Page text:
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How long does it take for Ancestral Citizenship to be cleared


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#1 DAD2BE

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Posted 09 September 2006 - 08:04 PM

Hi All
I hope you can help me. My partner is from South Africa & her grandfather was from N.Ireland. She is going back to SA to apply for Ancestral citizenship. Can anybody tell me how long this will take? She has all the paper work. We need for her to be back ASAP as our baby is due on February so please tell me that this will only take a couple of weeks (I hope that will be the case)



#2 John

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Posted 09 September 2006 - 08:22 PM

Are you aware that the visa application processed has now been outsourced? More detail on this webpage.

In most countries where the process has been outsourced most visa applications get dealt with more efficiently than previously. As long as all the needed evidence is supplied you could find that applying for an ancestry visa, a type of non-settlement visa, should be quite quick .... in day or weeks, rather than months or years.

#3 JAJ

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Posted 10 September 2006 - 02:10 AM

Hi All
I hope you can help me. My partner is from South Africa & her grandfather was from N.Ireland. She is going back to SA to apply for Ancestral citizenship.



I presume you mean an Ancestry Visa rather than "ancestral citizenship"

What's your own nationality, out of interest? If you're British why is she not applying for a visa on that basis.

Does she realise that she can also apply for Republic of Ireland citizenship on the basis of her grandfather's Northern Ireland birth? This would give her the advantage of permanent resident status in the United Kingdom sooner than the 5 years on an Ancestry Visa, and she'd also be able to apply for British citizenship by naturalisation at least a year sooner than otherwise.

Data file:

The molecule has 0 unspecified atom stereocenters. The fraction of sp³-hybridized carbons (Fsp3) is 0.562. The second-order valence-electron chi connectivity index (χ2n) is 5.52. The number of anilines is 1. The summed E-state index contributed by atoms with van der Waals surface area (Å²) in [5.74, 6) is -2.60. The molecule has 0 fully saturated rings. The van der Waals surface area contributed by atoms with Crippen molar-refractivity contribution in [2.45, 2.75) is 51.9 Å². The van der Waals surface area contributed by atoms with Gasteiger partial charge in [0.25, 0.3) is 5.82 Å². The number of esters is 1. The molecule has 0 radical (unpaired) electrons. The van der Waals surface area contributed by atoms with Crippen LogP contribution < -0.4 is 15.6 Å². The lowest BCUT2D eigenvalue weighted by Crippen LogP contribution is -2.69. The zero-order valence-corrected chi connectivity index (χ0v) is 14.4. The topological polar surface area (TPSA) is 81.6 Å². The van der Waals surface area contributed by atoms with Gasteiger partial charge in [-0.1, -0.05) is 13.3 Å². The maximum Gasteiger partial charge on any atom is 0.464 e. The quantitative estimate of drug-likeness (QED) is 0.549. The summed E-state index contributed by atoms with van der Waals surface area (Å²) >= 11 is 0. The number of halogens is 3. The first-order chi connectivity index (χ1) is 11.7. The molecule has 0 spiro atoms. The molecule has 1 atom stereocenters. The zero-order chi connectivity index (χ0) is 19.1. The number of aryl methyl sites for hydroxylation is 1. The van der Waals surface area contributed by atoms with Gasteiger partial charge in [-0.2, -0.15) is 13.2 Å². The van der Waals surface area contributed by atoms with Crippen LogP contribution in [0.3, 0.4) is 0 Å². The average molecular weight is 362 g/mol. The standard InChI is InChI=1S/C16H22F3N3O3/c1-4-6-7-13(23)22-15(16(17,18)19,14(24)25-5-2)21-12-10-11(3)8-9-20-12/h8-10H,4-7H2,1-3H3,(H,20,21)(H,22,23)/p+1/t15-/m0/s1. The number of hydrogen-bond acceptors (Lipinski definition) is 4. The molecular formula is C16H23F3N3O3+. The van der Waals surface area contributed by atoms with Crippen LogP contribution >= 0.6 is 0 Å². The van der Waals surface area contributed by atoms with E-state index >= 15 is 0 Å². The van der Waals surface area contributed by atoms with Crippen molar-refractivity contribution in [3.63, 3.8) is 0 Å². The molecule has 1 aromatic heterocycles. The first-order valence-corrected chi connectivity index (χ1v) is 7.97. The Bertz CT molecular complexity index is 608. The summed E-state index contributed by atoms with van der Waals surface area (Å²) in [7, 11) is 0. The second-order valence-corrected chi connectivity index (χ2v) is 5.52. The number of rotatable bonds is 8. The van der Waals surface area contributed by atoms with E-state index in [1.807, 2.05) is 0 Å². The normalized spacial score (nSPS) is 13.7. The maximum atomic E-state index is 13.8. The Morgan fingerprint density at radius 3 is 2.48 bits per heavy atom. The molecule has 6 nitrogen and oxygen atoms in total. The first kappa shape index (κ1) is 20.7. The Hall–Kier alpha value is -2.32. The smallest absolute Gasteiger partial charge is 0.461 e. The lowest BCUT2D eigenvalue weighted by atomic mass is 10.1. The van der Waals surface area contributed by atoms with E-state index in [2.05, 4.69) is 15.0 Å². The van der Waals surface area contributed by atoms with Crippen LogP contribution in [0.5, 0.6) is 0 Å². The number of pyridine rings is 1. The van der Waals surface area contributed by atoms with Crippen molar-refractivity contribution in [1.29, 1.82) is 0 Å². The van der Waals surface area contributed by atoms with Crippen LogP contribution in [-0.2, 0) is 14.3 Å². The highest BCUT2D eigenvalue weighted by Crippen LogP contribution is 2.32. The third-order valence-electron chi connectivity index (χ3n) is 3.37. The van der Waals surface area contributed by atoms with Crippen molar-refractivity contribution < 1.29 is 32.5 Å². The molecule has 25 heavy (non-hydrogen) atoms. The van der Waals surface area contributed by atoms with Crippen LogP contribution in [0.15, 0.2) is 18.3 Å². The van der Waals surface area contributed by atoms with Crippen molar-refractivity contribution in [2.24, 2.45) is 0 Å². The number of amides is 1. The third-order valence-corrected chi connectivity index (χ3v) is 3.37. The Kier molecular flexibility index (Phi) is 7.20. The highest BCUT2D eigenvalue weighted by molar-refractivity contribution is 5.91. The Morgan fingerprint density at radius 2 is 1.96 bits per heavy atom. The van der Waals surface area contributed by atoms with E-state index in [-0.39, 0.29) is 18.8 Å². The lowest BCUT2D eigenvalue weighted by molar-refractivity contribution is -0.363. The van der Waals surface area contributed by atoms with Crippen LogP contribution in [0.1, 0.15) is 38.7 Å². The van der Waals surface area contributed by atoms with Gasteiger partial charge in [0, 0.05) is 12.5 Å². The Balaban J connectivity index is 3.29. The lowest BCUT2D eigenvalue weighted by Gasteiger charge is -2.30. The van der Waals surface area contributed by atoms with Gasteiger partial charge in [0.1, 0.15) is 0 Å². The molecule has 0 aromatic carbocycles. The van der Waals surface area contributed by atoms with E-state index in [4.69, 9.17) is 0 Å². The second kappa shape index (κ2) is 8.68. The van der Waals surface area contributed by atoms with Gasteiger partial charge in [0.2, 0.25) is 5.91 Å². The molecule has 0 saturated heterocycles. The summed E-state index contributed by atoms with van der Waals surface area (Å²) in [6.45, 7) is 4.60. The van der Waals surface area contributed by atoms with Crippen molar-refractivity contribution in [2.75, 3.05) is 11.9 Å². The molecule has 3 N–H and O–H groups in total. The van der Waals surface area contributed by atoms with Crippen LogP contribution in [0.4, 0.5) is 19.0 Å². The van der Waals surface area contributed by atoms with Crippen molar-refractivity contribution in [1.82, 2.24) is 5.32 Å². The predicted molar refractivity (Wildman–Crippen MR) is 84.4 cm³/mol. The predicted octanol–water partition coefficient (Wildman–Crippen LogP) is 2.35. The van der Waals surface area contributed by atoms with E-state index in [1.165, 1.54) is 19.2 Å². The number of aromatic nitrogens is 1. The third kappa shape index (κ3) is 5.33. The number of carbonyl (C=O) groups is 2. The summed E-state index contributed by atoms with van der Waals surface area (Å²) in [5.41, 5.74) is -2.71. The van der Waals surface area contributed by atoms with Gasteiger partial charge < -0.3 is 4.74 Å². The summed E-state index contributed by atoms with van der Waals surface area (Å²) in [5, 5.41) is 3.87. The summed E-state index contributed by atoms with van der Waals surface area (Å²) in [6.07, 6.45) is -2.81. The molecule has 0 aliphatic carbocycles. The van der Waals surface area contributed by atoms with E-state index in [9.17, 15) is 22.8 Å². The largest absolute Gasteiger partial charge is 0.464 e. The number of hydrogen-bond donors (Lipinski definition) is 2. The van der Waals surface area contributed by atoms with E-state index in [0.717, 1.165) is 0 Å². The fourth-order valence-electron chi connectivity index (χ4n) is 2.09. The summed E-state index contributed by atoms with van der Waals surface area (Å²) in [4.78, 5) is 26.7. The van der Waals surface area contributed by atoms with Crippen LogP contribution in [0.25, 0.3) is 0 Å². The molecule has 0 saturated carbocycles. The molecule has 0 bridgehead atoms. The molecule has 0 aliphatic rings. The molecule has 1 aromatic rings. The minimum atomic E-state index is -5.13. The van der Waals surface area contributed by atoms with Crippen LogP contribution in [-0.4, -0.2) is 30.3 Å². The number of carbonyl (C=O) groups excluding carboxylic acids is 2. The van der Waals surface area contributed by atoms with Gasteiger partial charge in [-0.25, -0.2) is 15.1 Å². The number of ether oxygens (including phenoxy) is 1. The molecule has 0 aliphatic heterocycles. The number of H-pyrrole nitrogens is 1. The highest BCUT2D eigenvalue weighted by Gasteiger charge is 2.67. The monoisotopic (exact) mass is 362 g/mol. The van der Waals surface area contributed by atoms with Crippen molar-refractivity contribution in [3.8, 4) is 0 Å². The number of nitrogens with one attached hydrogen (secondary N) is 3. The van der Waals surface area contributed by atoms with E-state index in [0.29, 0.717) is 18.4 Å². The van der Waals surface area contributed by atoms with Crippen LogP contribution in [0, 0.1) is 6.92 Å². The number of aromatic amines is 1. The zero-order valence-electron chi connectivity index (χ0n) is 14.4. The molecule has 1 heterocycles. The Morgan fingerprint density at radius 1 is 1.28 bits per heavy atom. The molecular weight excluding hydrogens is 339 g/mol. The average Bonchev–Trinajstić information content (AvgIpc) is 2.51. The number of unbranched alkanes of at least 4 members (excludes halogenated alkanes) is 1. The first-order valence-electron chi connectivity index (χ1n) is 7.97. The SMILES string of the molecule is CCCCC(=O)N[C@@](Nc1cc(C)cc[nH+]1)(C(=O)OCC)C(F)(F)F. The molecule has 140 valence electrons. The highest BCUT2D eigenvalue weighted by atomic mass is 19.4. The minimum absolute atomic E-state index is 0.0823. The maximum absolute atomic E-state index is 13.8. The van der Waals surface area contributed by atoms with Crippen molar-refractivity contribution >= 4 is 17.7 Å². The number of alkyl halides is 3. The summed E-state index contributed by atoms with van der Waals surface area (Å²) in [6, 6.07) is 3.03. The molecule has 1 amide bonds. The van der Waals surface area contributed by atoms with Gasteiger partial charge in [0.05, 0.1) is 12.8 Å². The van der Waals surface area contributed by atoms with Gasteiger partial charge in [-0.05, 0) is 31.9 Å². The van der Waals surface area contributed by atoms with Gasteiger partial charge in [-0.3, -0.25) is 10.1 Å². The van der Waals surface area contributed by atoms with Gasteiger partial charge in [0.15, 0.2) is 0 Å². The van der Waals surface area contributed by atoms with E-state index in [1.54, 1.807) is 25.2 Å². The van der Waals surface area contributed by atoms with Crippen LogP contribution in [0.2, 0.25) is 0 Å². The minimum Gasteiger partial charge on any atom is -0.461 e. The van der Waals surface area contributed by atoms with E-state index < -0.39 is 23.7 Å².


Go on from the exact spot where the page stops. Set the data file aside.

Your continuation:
If she wants to go down this route, she ought to apply for permission to keep South African citizenship (unless she doesn't want to keep it).

#4 DAD2BE

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Posted 10 September 2006 - 09:01 AM

Many thanks for your replies
John
I was aware that they outsourced the applications but was still unsure of long they take, she did lose her passport & an emergency passport has taken 4 weeks to sort out from the SA Consulate in London, so that does not reassure me. We know that she will first have to get her passport sorted when she goes back before even starting to apply for the Citizenship. I hope you are right on the Days/Weeks thing. as I'm sure you will agree we cannot wait months let alone years & your words are much appreciated.
JAJ
Sorry I have only heard it referred to as Ancestral citizenship. I am a UK Citizen by birth but I didn't think that we could apply on that basis as we are not married & have been together for nearly a year. I'm assuming that that us being married was what you were implying there. Marriage is a subject that has come up but she is determined to do this properly rather than 'use' my status (long story). If there is another way please advise. I didn't even think about the RI Citizenship but it is specifically UK that we are wanting. Getting permanent resident status should not be an issue as we do plan to get married within the 5 years anyway, it is more the getting back over here as soon as possible that is of utmost importance to us. If the RI Citizenship would be quicker it might be worthwhile looking at, I didn’t even think it was possible.
She does not want to lose her South African Citizenship at all & will be applying for Dual Nationality (as we all will in time), I can see that this may add more time onto the application what are your thoughts/advise on this?

My partner is currently on a Working Holiday Makers Visa (again not sure if that is the correct term) & currently is unable to work due to the ‘working’ part having expired, indeed she did actually overrun this part with out knowing, but the Visa is valid until March next year. I’m hoping that the fact that there is still time left on the will help with the application. Currently she is staying with friends waiting on going back to SA to sort this all out & not being able to work things are getting a little strained.